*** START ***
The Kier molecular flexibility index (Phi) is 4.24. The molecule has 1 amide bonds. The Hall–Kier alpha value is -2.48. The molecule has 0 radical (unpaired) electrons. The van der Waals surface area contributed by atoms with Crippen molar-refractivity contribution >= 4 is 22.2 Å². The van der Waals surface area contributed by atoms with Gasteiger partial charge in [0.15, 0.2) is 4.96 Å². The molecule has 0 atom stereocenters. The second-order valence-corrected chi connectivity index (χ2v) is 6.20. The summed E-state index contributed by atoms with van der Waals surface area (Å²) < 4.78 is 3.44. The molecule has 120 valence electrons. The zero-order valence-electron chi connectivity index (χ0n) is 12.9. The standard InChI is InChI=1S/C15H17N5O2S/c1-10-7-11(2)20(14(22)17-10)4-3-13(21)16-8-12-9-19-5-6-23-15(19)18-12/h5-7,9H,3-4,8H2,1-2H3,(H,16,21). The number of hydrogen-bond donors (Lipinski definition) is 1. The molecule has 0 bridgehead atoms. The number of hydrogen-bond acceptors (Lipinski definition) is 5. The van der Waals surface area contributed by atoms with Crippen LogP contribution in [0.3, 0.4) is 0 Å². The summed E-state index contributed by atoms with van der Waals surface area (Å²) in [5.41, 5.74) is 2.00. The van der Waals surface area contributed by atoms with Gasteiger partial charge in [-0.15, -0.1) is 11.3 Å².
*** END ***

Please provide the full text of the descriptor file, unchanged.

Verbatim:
The Kier molecular flexibility index (Phi) is 4.24. The molecule has 1 amide bonds. The Hall–Kier alpha value is -2.48. The molecule has 0 radical (unpaired) electrons. The van der Waals surface area contributed by atoms with Crippen molar-refractivity contribution >= 4 is 22.2 Å². The van der Waals surface area contributed by atoms with Gasteiger partial charge in [0.15, 0.2) is 4.96 Å². The molecule has 0 atom stereocenters. The second-order valence-corrected chi connectivity index (χ2v) is 6.20. The summed E-state index contributed by atoms with van der Waals surface area (Å²) < 4.78 is 3.44. The molecule has 120 valence electrons. The zero-order valence-electron chi connectivity index (χ0n) is 12.9. The standard InChI is InChI=1S/C15H17N5O2S/c1-10-7-11(2)20(14(22)17-10)4-3-13(21)16-8-12-9-19-5-6-23-15(19)18-12/h5-7,9H,3-4,8H2,1-2H3,(H,16,21). The number of hydrogen-bond donors (Lipinski definition) is 1. The molecule has 0 bridgehead atoms. The number of hydrogen-bond acceptors (Lipinski definition) is 5. The van der Waals surface area contributed by atoms with Crippen LogP contribution in [0.3, 0.4) is 0 Å². The summed E-state index contributed by atoms with van der Waals surface area (Å²) in [5.41, 5.74) is 2.00. The van der Waals surface area contributed by atoms with Gasteiger partial charge in [-0.15, -0.1) is 11.3 Å².